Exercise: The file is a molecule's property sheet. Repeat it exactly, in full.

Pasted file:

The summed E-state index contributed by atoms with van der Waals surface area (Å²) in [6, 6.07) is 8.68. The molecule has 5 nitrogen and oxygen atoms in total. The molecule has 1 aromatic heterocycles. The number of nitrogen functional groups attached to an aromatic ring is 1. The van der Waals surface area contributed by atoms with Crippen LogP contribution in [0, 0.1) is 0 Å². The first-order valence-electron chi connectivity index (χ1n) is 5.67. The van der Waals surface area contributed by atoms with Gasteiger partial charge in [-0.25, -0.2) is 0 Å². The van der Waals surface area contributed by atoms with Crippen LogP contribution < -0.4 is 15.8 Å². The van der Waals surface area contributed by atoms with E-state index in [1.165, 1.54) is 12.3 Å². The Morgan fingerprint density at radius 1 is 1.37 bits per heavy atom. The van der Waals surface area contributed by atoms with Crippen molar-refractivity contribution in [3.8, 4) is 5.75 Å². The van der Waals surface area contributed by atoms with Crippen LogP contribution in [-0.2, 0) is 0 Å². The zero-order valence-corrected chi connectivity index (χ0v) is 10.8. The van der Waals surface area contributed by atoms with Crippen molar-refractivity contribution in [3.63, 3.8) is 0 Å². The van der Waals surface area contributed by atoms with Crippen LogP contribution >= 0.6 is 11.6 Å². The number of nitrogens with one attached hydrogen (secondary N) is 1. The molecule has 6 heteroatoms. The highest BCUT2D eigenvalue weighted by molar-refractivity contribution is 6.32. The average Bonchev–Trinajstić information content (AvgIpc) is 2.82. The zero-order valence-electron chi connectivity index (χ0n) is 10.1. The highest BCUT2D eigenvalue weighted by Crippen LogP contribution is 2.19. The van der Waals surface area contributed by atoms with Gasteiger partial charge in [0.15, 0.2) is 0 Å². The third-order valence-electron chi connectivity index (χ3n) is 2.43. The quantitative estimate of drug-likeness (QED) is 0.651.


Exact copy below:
The summed E-state index contributed by atoms with van der Waals surface area (Å²) in [6, 6.07) is 8.68. The molecule has 5 nitrogen and oxygen atoms in total. The molecule has 1 aromatic heterocycles. The number of nitrogen functional groups attached to an aromatic ring is 1. The van der Waals surface area contributed by atoms with Crippen LogP contribution in [0, 0.1) is 0 Å². The first-order valence-electron chi connectivity index (χ1n) is 5.67. The van der Waals surface area contributed by atoms with Gasteiger partial charge in [-0.25, -0.2) is 0 Å². The van der Waals surface area contributed by atoms with Crippen LogP contribution < -0.4 is 15.8 Å². The van der Waals surface area contributed by atoms with E-state index in [1.165, 1.54) is 12.3 Å². The Morgan fingerprint density at radius 1 is 1.37 bits per heavy atom. The van der Waals surface area contributed by atoms with Crippen molar-refractivity contribution in [3.8, 4) is 5.75 Å². The van der Waals surface area contributed by atoms with Crippen LogP contribution in [-0.2, 0) is 0 Å². The zero-order valence-corrected chi connectivity index (χ0v) is 10.8. The van der Waals surface area contributed by atoms with Crippen molar-refractivity contribution in [3.63, 3.8) is 0 Å². The van der Waals surface area contributed by atoms with Crippen LogP contribution >= 0.6 is 11.6 Å². The number of nitrogens with one attached hydrogen (secondary N) is 1. The molecule has 6 heteroatoms. The highest BCUT2D eigenvalue weighted by molar-refractivity contribution is 6.32. The average Bonchev–Trinajstić information content (AvgIpc) is 2.82. The zero-order valence-electron chi connectivity index (χ0n) is 10.1. The highest BCUT2D eigenvalue weighted by Crippen LogP contribution is 2.19. The van der Waals surface area contributed by atoms with Gasteiger partial charge in [0.15, 0.2) is 0 Å². The third-order valence-electron chi connectivity index (χ3n) is 2.43. The quantitative estimate of drug-likeness (QED) is 0.651.